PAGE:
Myth #3 My kids won’t be able to play competitive sports or join clubs

There are competitive homeschool sports opportunities around the country. About half the states are homeschool-friendly and allow homeschoolers to play on public school sports teams. Homeschoolers can also play on local private school teams in a variety of sports. Homeschool sports are growing and becoming more competitive too. Some elite athletes homeschool to practice their sport. Coco Gauff, a professional tennis player who just finished her high school education on the road, won her first grand slam at the US Open this year at 19.

Myth #4 My kids won’t be able to get into college

Homeschoolers can get into all kinds of colleges and universities.

“The high achievement level of homeschoolers is readily recognized by recruiters from some of the best colleges in the nation. Schools such as Massachusetts Institute of Technology, Harvard, Stanford, and Duke University all actively recruit homeschoolers,” said Dr. Susan Berry in a 2015 Business Insider article on homeschooling.

Many colleges and universities not only welcome but seek out homeschooled kids. Why is that? It could be that homeschooled kids have already honed their executive functioning skills from a young age and have proven that they can work independently and succeed. Homeschoolers may even have a better idea of what their interests are in college.

The Business Insider story continued, “Research suggests homeschooled children tend to do better on standardized tests, stick around longer in college, and do better once they’re enrolled.”

Myth #5 My kids won’t get to know people from other backgrounds and cultures

Homeschoolers are quite a diverse bunch of kids. The 2021 U.S. Census Household Pulse Survey shows that the number of Hispanic families homeschooling almost doubled from 6.2% in 2019-2020 to 12.1% 2020-2021; Black families homeschooling quintupled from 3.3 % to 16.1% in that same timeframe, and for Asian families that number increased from 4.9% to 8.8%.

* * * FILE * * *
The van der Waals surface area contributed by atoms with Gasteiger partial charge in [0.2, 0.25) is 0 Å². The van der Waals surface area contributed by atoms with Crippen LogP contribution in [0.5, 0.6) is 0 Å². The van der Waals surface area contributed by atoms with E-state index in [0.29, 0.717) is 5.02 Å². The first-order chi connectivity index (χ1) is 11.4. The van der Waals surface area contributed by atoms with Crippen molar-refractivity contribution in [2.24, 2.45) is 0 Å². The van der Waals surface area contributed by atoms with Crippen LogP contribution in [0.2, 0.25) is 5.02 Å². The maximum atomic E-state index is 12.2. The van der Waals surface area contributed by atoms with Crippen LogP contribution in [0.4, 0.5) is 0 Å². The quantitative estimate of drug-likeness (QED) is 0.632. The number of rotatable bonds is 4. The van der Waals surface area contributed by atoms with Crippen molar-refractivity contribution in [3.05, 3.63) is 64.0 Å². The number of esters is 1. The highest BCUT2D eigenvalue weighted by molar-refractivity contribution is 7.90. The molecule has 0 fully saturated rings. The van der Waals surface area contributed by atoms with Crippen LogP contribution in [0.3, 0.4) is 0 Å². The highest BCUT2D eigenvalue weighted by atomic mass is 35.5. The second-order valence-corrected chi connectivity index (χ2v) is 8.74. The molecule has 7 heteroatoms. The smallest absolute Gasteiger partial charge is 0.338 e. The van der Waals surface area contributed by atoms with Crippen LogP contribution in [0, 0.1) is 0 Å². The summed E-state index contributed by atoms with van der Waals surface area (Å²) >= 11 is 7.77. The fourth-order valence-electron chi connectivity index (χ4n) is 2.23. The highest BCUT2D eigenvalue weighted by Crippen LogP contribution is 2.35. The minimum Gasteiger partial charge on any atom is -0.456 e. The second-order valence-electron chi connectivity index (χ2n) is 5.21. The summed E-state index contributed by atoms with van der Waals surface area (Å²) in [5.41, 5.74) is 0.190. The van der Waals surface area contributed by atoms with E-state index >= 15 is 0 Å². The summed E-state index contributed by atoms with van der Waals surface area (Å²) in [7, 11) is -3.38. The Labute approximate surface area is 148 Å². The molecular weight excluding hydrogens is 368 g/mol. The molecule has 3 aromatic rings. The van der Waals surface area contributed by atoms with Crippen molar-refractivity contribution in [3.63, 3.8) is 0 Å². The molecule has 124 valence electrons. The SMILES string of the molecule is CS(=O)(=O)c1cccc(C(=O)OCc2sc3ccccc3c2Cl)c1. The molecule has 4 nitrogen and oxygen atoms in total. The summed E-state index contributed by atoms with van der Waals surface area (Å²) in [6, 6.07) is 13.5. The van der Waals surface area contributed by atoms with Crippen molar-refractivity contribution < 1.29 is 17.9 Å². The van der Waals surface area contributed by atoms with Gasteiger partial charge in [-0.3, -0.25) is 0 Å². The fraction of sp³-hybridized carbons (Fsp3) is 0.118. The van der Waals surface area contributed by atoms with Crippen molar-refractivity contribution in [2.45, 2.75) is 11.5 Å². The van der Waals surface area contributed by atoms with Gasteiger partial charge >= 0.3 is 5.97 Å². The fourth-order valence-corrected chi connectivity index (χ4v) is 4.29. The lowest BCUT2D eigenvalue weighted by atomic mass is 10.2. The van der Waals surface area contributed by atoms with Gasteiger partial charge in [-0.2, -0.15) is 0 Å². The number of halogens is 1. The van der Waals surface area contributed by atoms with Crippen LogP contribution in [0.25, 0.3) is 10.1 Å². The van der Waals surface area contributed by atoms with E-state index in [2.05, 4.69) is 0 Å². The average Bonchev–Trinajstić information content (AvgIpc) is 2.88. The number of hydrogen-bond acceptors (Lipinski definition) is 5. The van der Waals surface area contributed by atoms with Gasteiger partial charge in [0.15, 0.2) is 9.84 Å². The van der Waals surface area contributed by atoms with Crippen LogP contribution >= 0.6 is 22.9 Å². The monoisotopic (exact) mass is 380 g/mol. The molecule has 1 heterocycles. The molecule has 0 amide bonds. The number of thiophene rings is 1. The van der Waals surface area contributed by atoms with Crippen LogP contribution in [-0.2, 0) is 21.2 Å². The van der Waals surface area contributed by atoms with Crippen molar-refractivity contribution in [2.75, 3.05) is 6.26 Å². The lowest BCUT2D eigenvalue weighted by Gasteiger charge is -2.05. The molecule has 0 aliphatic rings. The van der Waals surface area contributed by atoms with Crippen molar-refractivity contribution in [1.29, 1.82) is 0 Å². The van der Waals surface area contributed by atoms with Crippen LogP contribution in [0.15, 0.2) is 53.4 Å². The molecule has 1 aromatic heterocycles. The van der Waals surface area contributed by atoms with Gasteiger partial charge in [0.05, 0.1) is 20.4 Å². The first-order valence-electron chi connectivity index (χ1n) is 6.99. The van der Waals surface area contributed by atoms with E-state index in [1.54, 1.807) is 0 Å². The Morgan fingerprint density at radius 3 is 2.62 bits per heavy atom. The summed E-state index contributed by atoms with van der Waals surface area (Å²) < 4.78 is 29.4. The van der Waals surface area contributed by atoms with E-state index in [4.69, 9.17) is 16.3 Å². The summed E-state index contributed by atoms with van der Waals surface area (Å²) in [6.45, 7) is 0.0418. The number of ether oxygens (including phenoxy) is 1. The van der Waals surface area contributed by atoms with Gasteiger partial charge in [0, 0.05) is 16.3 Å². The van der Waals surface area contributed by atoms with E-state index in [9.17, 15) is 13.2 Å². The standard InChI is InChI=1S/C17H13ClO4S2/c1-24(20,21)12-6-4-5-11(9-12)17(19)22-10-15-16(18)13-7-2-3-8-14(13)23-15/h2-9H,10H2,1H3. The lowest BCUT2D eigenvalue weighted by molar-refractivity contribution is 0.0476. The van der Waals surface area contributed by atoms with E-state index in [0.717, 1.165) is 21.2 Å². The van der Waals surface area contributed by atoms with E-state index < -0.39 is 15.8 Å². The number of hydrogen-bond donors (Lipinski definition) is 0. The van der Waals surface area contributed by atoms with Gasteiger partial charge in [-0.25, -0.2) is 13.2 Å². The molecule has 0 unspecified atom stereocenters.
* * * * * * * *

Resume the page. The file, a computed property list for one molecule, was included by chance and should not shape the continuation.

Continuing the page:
Think Impact says that 50% of families choose to homeschool for a safe environment, 35% for individual attention and 15% say it’s for other reasons. Families choose to homeschool for a variety of reasons, and diversity in homeschooling is growing as a result.

The flexibility and possibilities homeschooling offers are endless, and you might find it’s a great educational option for your family — whether you wear bonnets or not.

Sandra Kim has over 15 years of experience in marketing, public relations, and media relations with various Fortune 500 companies. She is also the mother of three kids who started homeschooling during the pandemic. She has a master of science in journalism from the Northwestern University Medill School of Journalism. At Northwestern, she received a $10,000 special studies scholarship in religion, spirituality, and ethics. She currently lives in Loudoun County, Virginia with her husband, John, their three kids, and a rescue puppy named Tupelo.

Homeschool Legal Defense Association is a non-profit advocacy organization that makes homeschooling possible by protecting homeschooling families and equipping them to provide the best educational experience for their children. We have been trusted for over 40 years to care for homeschooling families as we safeguard their freedom and secure the future of home education.

Source: WT